Despite recent airline crashes, flying has never been safer
Advances in aircraft and airport design, better air traffic control, and improved pilot training have drastically improved air travel. Aviation experts say accidents and fatalities from plane crashes are a fraction of what they were as recently as the 1990s.
With plane crashes making headlines over the weekend, one in Florida with no fatalities and another in Russia that killed dozens, travelers might question whether flying has become less safe.
Aviation experts regard the recent incidents as a statistical blip, however, pointing out that such accidents and fatalities are a fraction of what they were as recently as the 1990s.
Advances in aircraft and airport design, better air traffic control, and improved pilot training are often cited as factors in reducing accidents.
"I don't think we'll ever get to zero accidents, but aviation is still the safest it's ever been," said Seth Young, director of the aviation program at Ohio State University.
In the United States, no airline passengers were killed in accidents from 2009 until April 2018, when a woman on a Southwest Airlines jet died after an engine broke apart in flight.
Worldwide, there were more than 50 fatal airline accidents a year through the early and mid-1990s, claiming well over 1,000 lives annually, according to figures compiled by the Flight Safety Foundation. Fatalities dropped from 1,844 in 1996 to just 59 in 2017, then rose to 561 last year and 209 already this year.
Nearly half of the airline deaths in 2018 and 2019 occurred during the crashes of two Boeing 737 Max jets in Indonesia and Ethiopia. In each case, investigators are examining the role of flight software that pushed the nose of the plane down based on faulty sensor readings.
That raises concern about safety around automated flight controls, said William Waldock, an expert at Embry-Riddle Aeronautical University.
"Pilots are not being trained as much as pilots as they are system operators and system managers," he said. "So when something happens and the automation fails, they get flummoxed."
Beyond the two Max crashes, safety experts see little immediate connection between other incidents such as the deadly weekend crash of a Russian plane that caught fire after an emergency landing in Moscow and the case of the charter airliner that ran off a Florida runway into a river; no one died in that one.
Investigators probe crashes in search of clues to prevent more accidents from the same cause. In the case of the Aeroflot jet that caught fire, killing more than 40 people on board, attention is likely to turn to Russian media reports that lightning disabled the plane's communications system and whether pilots should have burned off fuel before the emergency landing.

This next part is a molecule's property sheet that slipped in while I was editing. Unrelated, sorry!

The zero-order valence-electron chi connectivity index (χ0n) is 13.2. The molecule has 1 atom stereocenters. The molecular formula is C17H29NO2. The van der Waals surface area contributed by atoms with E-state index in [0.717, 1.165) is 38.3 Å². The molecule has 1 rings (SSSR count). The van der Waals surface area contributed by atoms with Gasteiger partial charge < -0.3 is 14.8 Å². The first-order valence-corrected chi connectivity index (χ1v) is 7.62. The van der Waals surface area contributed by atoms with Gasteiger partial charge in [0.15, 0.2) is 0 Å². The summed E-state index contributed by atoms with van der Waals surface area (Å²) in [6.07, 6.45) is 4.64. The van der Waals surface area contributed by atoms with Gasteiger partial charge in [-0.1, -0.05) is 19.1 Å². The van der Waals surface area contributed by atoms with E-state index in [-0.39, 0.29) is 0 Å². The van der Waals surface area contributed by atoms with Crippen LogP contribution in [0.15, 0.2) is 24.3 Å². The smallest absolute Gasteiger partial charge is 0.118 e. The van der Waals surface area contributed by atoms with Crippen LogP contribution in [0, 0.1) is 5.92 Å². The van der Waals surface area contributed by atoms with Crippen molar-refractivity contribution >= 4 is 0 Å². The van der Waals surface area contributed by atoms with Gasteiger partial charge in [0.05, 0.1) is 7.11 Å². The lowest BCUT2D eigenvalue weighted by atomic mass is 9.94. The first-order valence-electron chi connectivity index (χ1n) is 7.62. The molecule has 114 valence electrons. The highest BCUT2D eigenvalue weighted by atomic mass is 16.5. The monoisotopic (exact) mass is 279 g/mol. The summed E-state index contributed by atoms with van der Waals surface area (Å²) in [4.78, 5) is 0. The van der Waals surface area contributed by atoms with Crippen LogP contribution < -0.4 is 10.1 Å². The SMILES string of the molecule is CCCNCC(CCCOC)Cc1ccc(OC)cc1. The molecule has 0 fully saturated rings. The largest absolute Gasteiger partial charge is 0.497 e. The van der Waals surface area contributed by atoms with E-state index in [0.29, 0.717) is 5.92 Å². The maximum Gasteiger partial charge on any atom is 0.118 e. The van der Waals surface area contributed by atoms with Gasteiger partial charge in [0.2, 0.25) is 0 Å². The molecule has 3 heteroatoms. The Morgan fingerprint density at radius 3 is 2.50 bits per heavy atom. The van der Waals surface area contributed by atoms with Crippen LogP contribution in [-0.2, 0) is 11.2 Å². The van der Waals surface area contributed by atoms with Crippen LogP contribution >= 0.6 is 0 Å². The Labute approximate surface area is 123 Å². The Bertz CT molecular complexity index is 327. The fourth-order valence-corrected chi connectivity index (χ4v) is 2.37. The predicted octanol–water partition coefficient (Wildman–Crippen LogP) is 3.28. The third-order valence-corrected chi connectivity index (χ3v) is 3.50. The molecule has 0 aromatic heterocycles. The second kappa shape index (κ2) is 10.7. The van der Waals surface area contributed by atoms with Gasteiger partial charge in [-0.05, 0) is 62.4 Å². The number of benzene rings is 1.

Lightning strikes are not uncommon. In the U.S. alone, there are about 25 million every year, according to the National Weather Service. A Federal Aviation Administration spokesman said airline planes get hit about once a year on average.
Planes are built so that the fuselage acts as an electricity-conducting shield, keeping the voltage away from passengers and critical systems. The jolt is often dissipated off wings or the tail. Critical electronics have surge protection. Nitrogen is used to reduce the risk that electrical arcing could spark a fire in a fuel tank.
Newer planes like the Boeing 787, which uses carbon composite material instead of aluminum, includes fine wiring in the wings to direct current off the plane, said John Hansman, an aeronautics professor at MIT.
"They should be designed to take a lightning strike," Dr. Hansman said, "but if you don't have a perfectly grounded airplane, if you don't have the right surge suppressors, it's possible you can take out some of the avionics or electronics."
Sunday's fiery crash in Moscow raised questions about making an emergency landing shortly after takeoff, while the plane is still fully loaded with fuel and likely over the maximum landing weight.
Only very large airliners have the ability to dump fuel. Most jetliners including the popular Boeing 737 and Airbus A320 do not. That leaves only one option for lightening the fuel load on a plane like the Russian-made Sukhoi SSJ100 – circling long enough to burn fuel.
John Cox, a former airline pilot and now a safety consultant, said he would only circle if he were concerned that something was wrong with the plane's landing gear, or the runway was too short.
Video of the landing showed the Aeroflot plane seem to touch down on its main landing gear, then bounce up before coming down hard a second time. At that point, flames can be seen coming from the jet.
Video also captured passengers toting their carry-on luggage as they fled the burning jet. Passengers on U.S. airlines are told to leave personal belongs in an emergency because it can slow the evacuation when seconds are precious.
"We will never know if more lives could have been saved if the bags were left behind," said Sara Nelson, president of the Association of Flight Attendants.
This story was reported by The Associated Press.